New policies on Performer List applications in England welcomed by the OFNC

The revised policies aim to reduce bureaucracy and bring contractor professions into a more streamlined system

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Getty/Aleksandr Zubkov

New policies on applications to the Performers List in England have been welcomed by the Optometric Fees Negotiating Committee (OFNC).

The revised policies, which came into effect in England on 11 February, will bring contractors professions ‘into a common streamlined system,’ reducing bureaucracy, delays and duplicate checks, according to NHS England and NHS Improvement.

The change will cover optometrists and ophthalmic medical practitioners (OMPs), as well as GPs and dentists.

Optometrists and OMPs who are applying to join the Performers List no longer need to provide evidence that they have signed up to Disclosure and Barring Service updates or that they have completed safeguarding training for working with adults and children.

They will also no longer have to demonstrate that they have the right to work in the UK, or, if they are returning to the list, that they have provided general ophthalmic services in the past two years in England.

Applicants who require initial educational or clinical support to work safely in UK primary eye care will no longer have ‘conditions,’ which would previously have remained on the record for their professional lifetime, applied.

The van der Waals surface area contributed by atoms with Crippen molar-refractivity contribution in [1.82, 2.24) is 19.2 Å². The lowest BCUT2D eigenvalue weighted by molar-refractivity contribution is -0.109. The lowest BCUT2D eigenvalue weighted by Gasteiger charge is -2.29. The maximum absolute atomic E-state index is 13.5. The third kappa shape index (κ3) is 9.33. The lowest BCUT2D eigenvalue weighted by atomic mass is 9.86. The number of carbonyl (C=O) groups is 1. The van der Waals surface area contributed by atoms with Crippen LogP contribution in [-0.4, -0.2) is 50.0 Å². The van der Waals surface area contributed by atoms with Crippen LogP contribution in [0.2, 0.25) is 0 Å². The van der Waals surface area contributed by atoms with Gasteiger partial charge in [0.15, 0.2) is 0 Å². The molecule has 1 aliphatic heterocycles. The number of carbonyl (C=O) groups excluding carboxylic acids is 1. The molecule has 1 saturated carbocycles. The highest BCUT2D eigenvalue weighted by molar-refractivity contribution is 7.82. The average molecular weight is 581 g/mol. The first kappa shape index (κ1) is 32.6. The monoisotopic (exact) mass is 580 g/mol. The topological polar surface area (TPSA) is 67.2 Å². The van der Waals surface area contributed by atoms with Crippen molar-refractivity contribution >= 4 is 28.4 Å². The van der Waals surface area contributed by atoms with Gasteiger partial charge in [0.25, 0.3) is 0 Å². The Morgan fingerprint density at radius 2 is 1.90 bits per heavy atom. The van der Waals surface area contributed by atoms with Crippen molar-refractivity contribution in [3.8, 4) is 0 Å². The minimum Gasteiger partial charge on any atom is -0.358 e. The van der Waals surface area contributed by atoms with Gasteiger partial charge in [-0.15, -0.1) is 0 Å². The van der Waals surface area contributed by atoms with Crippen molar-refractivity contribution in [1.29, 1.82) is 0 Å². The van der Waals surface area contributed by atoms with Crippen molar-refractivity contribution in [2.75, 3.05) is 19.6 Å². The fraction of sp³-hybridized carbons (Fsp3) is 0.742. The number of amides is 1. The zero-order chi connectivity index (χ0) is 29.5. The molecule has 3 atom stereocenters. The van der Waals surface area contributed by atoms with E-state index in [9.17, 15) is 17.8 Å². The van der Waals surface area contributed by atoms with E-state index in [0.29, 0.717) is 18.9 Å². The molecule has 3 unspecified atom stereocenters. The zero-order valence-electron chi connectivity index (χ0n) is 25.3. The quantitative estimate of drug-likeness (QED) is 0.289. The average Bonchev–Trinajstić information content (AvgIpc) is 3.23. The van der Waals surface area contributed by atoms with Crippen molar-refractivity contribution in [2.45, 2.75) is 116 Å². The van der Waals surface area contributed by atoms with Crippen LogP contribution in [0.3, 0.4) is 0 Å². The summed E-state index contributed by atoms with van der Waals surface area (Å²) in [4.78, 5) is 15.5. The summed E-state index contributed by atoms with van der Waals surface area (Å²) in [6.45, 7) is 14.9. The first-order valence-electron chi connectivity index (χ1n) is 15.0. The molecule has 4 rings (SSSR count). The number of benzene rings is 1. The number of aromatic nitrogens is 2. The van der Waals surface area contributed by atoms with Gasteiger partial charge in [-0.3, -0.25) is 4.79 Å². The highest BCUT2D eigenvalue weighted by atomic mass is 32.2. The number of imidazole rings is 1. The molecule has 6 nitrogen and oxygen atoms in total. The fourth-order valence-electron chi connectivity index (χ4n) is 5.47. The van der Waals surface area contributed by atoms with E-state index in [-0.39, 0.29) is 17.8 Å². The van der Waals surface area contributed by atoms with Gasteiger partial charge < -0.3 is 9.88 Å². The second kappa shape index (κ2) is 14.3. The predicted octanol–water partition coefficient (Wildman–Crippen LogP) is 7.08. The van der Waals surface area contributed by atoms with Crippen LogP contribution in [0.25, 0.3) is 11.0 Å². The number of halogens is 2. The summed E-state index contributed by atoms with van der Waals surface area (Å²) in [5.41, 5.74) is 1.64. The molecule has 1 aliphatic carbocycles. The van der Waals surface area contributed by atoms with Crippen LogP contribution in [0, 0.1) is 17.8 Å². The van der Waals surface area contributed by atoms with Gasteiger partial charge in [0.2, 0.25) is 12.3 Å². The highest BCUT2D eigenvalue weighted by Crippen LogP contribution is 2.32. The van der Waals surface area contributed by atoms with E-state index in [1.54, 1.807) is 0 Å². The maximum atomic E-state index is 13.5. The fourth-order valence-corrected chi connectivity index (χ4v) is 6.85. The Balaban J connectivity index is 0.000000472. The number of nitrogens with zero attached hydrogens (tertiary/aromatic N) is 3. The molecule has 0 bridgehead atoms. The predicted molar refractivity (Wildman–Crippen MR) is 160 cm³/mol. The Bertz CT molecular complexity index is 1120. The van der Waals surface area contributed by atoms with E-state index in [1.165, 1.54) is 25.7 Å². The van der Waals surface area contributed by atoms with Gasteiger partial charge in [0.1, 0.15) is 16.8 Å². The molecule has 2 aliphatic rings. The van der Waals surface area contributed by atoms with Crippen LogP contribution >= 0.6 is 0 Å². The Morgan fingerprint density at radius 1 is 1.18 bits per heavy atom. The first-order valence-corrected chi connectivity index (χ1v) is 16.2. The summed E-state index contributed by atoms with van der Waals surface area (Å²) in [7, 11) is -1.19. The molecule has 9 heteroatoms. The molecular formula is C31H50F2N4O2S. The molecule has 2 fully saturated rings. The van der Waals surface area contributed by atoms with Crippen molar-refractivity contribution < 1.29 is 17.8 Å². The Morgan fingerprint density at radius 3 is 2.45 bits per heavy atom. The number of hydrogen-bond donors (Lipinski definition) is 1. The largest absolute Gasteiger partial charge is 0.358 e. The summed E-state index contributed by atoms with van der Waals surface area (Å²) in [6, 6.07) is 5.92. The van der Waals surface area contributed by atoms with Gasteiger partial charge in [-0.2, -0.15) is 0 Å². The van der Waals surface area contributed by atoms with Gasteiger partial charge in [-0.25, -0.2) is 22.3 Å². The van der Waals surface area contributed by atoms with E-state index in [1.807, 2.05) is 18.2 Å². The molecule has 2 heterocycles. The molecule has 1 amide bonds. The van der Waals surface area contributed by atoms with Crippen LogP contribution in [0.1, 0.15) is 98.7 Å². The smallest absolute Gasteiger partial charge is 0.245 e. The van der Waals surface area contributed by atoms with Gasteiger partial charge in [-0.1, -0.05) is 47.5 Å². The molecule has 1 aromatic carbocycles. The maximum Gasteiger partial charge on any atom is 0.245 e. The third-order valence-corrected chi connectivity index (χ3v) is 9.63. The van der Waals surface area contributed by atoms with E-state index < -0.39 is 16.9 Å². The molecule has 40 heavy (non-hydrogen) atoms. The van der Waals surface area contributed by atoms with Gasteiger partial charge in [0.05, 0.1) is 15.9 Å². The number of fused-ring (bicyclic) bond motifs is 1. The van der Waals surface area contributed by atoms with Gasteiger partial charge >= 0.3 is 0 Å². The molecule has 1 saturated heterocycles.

‘Conditions’ have been replaced by temporary ‘agreement terms,’ usually involving an education or clinical support plan (ECSP). The practitioner’s admission to the Performers List will now be flagged as ‘probationary.’

This part of the policy change is intended for exceptional cases, for example international applicants who have practised under different systems, or returners who have been out of UK clinical practice for a significant time, NHS England has confirmed.

ESCPs and ‘agreement terms’ are now appealable to the First Tier NHS Tribunal. Previously, ‘voluntary agreements’ meant that applicants had no right of challenge or redress.

In the majority of cases, new UK graduates will not be flagged as probationary under the new policies.

Gordon Ilett, OFNC chair, said: “Following clarity and reassurances about these points from NHS England, we are happy to commend these changes to the profession.”

Other aspects of the Performers List policy remain as they previously were within the Framework for Managing Performer Concerns, which was reissued on the same date in February.

The new policies are based on the National Health Service (Performers Lists) (England) Regulations 2013, which remain unchanged.

The new policies and framework for performer concerns are available on the NHS England website.